educating China

Education is the lifeblood of Chinese. This nation’s children live and breathe it from the moment they are born until they finish university. In a country of 1.4 billion, it’s considered the only way to get ahead.

Despite being the factory floor of the world and churning out almost every product known to mankind, China’s own shop floor is lacking in goods. All is not lost though because almost every one is a mad ‘Taobao’ shopper. An online eBay equivalent, where you can order almost anything you could dream of and at a fraction of the cost. Little Tuk Tuks race all over the city, piled high with parcels to deliver!

healthcare in china

Despite having more universities than you can count, many who train medical students from all over the world and develop groundbreaking medical practices, the standard of healthcare outside the first tier cities is questionable by western expectations. Some doctors still smoke in hospital corridors, hygiene is debatable and most women have little knowledge about life saving procedures like pap smears. 

The one child policy has recently been relaxed but abortions at very late stages are still taking place, legally. Busses proudly display large signs advertising the best place to get one. “Don’t feel bad if you are pregnant by accident. Easy to solve if you choose wisely.”

The gay and lesbian community is largely underground….(at least in most cities outside the capital). It was only in 2001 when homosexuality was removed from the official list of mental illnesses in China.

And political correctness isn’t really a ‘thing’ yet, (as you may have noticed on a recent China Air travel magazine doing the rounds on social media).

CHina in poverty

The gap between the rich and poor is ever increasing…. there is an elite group of Rolls Royce driving, cigar smoking, designer bag-wielding patriots who rule the masses, but overall most of China’s people are still living below the poverty line. But, there’s a but… in their minds they are rich. What they all have now compared to just a few decades ago, when most people could not eat much more than scraps is insurmountable.

And it shows. These people are fiercely proud. 

Tai Chi in Xian

Family is everything….oh and food! Chinese don’t greet you with how are you? If anything it’s “Chi le ma?” Have you eaten? 

When they are younger, grandparents take care of their grandchildren full-time, while parents work – often having them live with them. That is a given.

The very elderly are automatically taken care of by their children, usually living under the same roof and that is also non negotiable. 

Society still believes that women should be married by the age of 27 or they’ll be tarnished as ‘leftover’ women. Thankfully, despite the ongoing pressure, most of the young women I know aren’t buying into this anymore!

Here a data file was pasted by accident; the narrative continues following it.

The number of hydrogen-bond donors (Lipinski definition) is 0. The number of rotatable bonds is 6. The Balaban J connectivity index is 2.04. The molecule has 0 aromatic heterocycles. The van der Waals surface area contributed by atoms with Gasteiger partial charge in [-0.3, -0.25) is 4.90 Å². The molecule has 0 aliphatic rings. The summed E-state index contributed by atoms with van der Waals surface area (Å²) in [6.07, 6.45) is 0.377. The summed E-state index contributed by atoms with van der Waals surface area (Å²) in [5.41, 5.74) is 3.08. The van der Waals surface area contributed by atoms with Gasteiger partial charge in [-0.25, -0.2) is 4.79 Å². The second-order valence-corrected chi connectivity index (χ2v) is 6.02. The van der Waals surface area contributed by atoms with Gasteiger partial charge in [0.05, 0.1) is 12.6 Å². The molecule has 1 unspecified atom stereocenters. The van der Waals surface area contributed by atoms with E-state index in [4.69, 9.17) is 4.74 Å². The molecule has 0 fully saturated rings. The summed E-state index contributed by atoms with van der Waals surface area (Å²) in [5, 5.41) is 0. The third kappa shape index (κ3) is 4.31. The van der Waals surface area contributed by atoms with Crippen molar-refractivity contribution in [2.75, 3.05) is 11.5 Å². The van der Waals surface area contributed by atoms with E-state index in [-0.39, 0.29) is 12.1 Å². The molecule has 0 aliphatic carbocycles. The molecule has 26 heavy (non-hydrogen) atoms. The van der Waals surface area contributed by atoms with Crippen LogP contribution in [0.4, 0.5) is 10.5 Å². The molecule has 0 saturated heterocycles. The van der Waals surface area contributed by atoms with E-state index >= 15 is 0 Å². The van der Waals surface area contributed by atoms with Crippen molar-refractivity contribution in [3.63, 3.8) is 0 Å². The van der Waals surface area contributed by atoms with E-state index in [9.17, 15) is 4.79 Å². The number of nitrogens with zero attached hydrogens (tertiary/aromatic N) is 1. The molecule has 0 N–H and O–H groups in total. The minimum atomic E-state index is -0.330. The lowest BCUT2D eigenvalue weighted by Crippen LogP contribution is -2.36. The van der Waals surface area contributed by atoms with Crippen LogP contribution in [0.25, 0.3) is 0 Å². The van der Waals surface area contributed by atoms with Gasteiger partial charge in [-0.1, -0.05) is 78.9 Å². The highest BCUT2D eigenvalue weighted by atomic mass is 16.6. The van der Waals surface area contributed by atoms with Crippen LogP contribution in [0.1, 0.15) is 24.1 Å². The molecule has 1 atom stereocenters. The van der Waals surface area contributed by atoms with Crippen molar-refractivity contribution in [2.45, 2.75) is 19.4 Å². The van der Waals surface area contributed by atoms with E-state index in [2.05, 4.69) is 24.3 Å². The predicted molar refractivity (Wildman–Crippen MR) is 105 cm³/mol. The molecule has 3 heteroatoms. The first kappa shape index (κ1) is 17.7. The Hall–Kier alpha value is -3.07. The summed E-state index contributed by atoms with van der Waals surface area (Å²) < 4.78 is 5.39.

China’s other relationship is with ‘Guanxi’ (which translates as ‘relationship or connections’) and is otherwise known as giving money and gifts to solve everything and anything. Guanxi is ingrained in society from the bottom up, in almost every aspect of life.  

Currently, health and Safety is largely an after thought. Whilst many thousands of years ago this country built things to last for many thousands of years — today they live only for tomorrow. 

China has admittedly for all intents and purposes been so busy building itself from scratch to become a viable country, it’s only now that it seems they have time to turn around and reflect. Time to start educating the masses on etiquette, hygiene and manners and time to start caring for the environment. You can appreciate, it’s a mammoth task. How do you educate over a billion people?

Chinese life

For all of its discrepancies, China is a country where it’s (mostly) safe to walk down the streets at night, people are always happy to help you (unless you are injured and they will steer clear for fear of being held liable) and are often as friendly (and curious) as a new puppy. 

As much as they admittedly talk in circles and it’s often hard to know what they’re really thinking, we’ve been lucky enough to witness their kindheartedness firsthand and make some special friends.

china-life

From acupuncturists who make me lunch, to hairdressers who take me for coffee, waitresses who look after my small person and locals who’ve brought me soup when I’ve been sick. To locals who’vetranslated for doctors when my child’s been sick, translated for me many times, at all hours of the day and night and given us gifts beyond their means. People who’ve basically helped us adjust to life in a foreign country. 

There is an enduring innocence, in a place where Tai Chi, Calligraphy and Mahjong are still the hobbies of the day. Most have never travelled overseas (only six per cent have a passport) but as the country grows along with people’s individual wealth, they are now starting to embrace their newfound wings. 

This is nation of people who are emerging like butterflies from a cocoon, ready to fly….

But you can rest assured, they will always come back to their nest.  

Two years in, this is what I know now.

This is China.

Friends in china